Revolutionary War Historical Article

The American Revolution Month-by-Month February 1776

By Compatriot Andrew "Andy" Stough

Editor's Note: This article was reprinted by Permission of the Gold Country Chapter No. 7 of the CSSAR and was slightly Edited by the Sons of Liberty Chapter of the CSSAR.

February 1776 found Benedict Arnold still continuing the technicality of a siege of Quebec as he was certain that sufficient reinforcements would come to allow him to take the city. Arnold continued in command during his recovery until he fell from his horse reopening his leg wound. On April 2nd Colonel Wooster arrived to relieve Arnold while Arnold retired to Montreal. The operation expanded, with more men, more money, more supplies, more armament and ammunition but none in a coordinated manner so that the siege continued to bumble along. With the disparity between the forces, the only challenge possible was with cannon fire. When fired upon, Sir GuyCarleton immediately replied with more firepower and range than the Americans could muster, discouraging any further action of the kind. Carleton had the resources and ability to descend upon the Americans but he did nothing; allowing the stalemate to continue.

The number of men encamped increased with the only result being more responsibilities and an increase in infections of the deadly smallpox. In early May General John Thomas arrived to command the army of 2,500 men. Death and desertion ended enlistments and those who were down with smallpox left an effective strength of less than 1,000. More men were funneled into the pipeline with little improvement in the situation.

On May 2nd, word arrived that a fleet of 15 ships had entered the St Lawrence. On the 7th, their masts could be seen by the Americans. At this point Carleton with 900 men and several cannon issued from the town. The siege of Quebec was over. What was called a retreat was begun but according to more than one source it was more like a flight back toward the safety of Ticonderoga. A momentary halt was called when a rear guard was met at the Richlieu River. From that point on the retreat was over. The army became a mob attempting to reach safety, scattered, and was no longer a military unit. At this point on the 2nd of June, General Thomas, who had contracted smallpox, died (Ward; Higginbotham; Schlesinger; Alden).

 A relieving force sent by Washington caught up to the retreat and began an attempt to hold at that point, reorganize and march against Trois Rivieres then on to Quebec. Unfortunately they had no idea that a very much stronger force of land troops, supported by naval vessels, was present. They fought valiantly but in the end were overwhelmed. Carleton was generous in his treatment of the defeated force allowing it to retire from the field. In truth, he is reported to have allowed them to escape, since his own provisions were low and he could not have fed both them and his own people.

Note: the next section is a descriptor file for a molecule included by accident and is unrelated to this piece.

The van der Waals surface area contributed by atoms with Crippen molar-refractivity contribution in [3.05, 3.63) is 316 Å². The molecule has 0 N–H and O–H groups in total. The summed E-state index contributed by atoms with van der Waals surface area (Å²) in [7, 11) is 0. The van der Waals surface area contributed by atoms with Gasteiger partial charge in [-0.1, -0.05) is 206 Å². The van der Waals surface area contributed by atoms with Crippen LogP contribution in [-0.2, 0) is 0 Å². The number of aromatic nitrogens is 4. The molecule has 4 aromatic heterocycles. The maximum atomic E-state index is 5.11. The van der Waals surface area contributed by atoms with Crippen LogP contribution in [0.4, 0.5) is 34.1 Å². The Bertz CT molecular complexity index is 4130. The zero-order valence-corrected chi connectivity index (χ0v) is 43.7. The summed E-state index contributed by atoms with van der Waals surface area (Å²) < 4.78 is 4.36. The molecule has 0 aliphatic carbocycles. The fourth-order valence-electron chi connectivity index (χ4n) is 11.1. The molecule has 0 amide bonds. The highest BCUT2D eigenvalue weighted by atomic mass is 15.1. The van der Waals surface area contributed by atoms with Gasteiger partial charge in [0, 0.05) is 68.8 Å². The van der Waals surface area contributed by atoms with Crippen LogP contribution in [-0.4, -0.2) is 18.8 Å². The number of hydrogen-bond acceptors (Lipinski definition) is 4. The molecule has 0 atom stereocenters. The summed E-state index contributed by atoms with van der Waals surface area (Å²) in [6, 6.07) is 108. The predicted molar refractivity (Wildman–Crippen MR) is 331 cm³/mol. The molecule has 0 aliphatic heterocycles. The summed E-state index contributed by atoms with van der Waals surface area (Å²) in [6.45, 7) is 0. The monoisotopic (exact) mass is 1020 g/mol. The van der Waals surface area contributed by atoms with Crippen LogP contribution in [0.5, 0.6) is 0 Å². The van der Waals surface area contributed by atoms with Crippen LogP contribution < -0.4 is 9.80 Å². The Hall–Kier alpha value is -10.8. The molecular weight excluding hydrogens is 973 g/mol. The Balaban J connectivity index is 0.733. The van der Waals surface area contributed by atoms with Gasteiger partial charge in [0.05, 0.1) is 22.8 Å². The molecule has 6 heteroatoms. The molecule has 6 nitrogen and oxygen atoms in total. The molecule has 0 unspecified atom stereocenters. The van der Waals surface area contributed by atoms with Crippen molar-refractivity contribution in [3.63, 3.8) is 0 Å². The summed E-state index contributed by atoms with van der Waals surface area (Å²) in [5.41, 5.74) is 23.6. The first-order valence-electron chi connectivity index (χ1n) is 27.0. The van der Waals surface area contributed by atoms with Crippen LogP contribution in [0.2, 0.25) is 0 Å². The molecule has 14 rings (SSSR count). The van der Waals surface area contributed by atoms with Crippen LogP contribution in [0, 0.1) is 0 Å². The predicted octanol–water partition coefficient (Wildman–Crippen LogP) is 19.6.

Finally 8,000 survivors reached Ile aux Noir. Ward states “Two thousand suffering from smallpox were hospital cases upon arrival. Within two days a quarter of the remainder were stricken with malarial fever or dysentery.”

The sad state of affairs continued with much sacrifice, pain and continuing deaths from smallpox until those who survived ended their odyssey at Crown Point in early July, ten months after General Montgomery’s original departure. It was not the end of thoughts of invading Canada, but it was the end of any actual attempt to do so during the Revolutionary War.

Of what value was the sacrifice of so many lives in a futile attempt to take Canada? John Alden says it may very well have saved the Revolution by requiring Britain to divide its forces during the critical year of 1776. Further, it resulted in a creation of two commands, one in Canada and one in the colonies, thereby reducing the effectiveness which would have been realized by a single command in charge of the total force.

George Washington in early January received word from an intelligence source that a fleet fitting out in Boston Harbor was loading troops. Considering the reluctance of the Royal Navy to navigate the North Atlantic in winter it was assumed that the fleet was intended for a southern destination. All things considered, this might well indicate an invasion of New York City which would give Britain a stronghold on the southern terminus of the invasion route from Canada. Major General Charles Lee, an experienced former British Officer, was ordered to depart for New York City and put it in order to withstand an attack.

Lee arrived in New York on February 4th to find that British General Sir Henry Clinton had entered the harbor two hours earlier. New York was panicked, had the war come to them? The Mayor of New York immediately made contact with Clinton who assured him that he would not land a single soldier; he was there merely there to talk with Governor Tryon. Clinton sailed on February 11th, leaving New York secure and unharmed. What his plans were no one knew, but he sailed south and that could mean an attack on Philadelphia or other cities to the south.